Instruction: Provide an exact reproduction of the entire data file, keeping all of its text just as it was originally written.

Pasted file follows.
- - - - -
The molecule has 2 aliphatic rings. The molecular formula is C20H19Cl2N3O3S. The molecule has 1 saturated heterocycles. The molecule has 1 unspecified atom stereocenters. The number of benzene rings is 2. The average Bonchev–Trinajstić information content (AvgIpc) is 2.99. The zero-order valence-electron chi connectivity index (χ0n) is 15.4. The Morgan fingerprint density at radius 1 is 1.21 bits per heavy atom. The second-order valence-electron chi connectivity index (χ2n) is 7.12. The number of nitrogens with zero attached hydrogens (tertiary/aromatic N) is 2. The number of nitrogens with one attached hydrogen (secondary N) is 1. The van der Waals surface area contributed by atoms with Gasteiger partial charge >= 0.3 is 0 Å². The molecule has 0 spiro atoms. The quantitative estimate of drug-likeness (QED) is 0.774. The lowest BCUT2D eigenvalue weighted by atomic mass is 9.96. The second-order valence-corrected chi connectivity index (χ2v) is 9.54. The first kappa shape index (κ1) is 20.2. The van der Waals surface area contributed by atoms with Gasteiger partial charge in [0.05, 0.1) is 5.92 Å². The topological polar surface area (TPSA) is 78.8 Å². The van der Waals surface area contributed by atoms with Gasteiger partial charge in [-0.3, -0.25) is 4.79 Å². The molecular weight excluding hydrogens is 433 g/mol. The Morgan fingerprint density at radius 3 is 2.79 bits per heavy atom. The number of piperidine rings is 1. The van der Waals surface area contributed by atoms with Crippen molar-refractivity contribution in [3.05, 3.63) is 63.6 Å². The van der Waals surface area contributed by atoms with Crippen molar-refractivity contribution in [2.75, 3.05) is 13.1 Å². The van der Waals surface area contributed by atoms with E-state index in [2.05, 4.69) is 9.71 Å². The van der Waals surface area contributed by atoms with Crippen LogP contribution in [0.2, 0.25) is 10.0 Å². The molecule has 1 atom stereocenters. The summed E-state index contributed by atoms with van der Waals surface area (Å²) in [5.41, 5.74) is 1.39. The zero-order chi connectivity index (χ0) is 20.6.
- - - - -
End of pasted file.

The molecule has 2 aliphatic rings. The molecular formula is C20H19Cl2N3O3S. The molecule has 1 saturated heterocycles. The molecule has 1 unspecified atom stereocenters. The number of benzene rings is 2. The average Bonchev–Trinajstić information content (AvgIpc) is 2.99. The zero-order valence-electron chi connectivity index (χ0n) is 15.4. The Morgan fingerprint density at radius 1 is 1.21 bits per heavy atom. The second-order valence-electron chi connectivity index (χ2n) is 7.12. The number of nitrogens with zero attached hydrogens (tertiary/aromatic N) is 2. The number of nitrogens with one attached hydrogen (secondary N) is 1. The van der Waals surface area contributed by atoms with Gasteiger partial charge >= 0.3 is 0 Å². The molecule has 0 spiro atoms. The quantitative estimate of drug-likeness (QED) is 0.774. The lowest BCUT2D eigenvalue weighted by atomic mass is 9.96. The second-order valence-corrected chi connectivity index (χ2v) is 9.54. The first kappa shape index (κ1) is 20.2. The van der Waals surface area contributed by atoms with Gasteiger partial charge in [0.05, 0.1) is 5.92 Å². The topological polar surface area (TPSA) is 78.8 Å². The van der Waals surface area contributed by atoms with Gasteiger partial charge in [-0.3, -0.25) is 4.79 Å². The molecular weight excluding hydrogens is 433 g/mol. The Morgan fingerprint density at radius 3 is 2.79 bits per heavy atom. The number of piperidine rings is 1. The van der Waals surface area contributed by atoms with Crippen molar-refractivity contribution in [3.05, 3.63) is 63.6 Å². The van der Waals surface area contributed by atoms with Crippen molar-refractivity contribution in [2.75, 3.05) is 13.1 Å². The van der Waals surface area contributed by atoms with E-state index in [2.05, 4.69) is 9.71 Å². The van der Waals surface area contributed by atoms with Crippen LogP contribution in [0.2, 0.25) is 10.0 Å². The molecule has 1 atom stereocenters. The summed E-state index contributed by atoms with van der Waals surface area (Å²) in [5.41, 5.74) is 1.39. The zero-order chi connectivity index (χ0) is 20.6.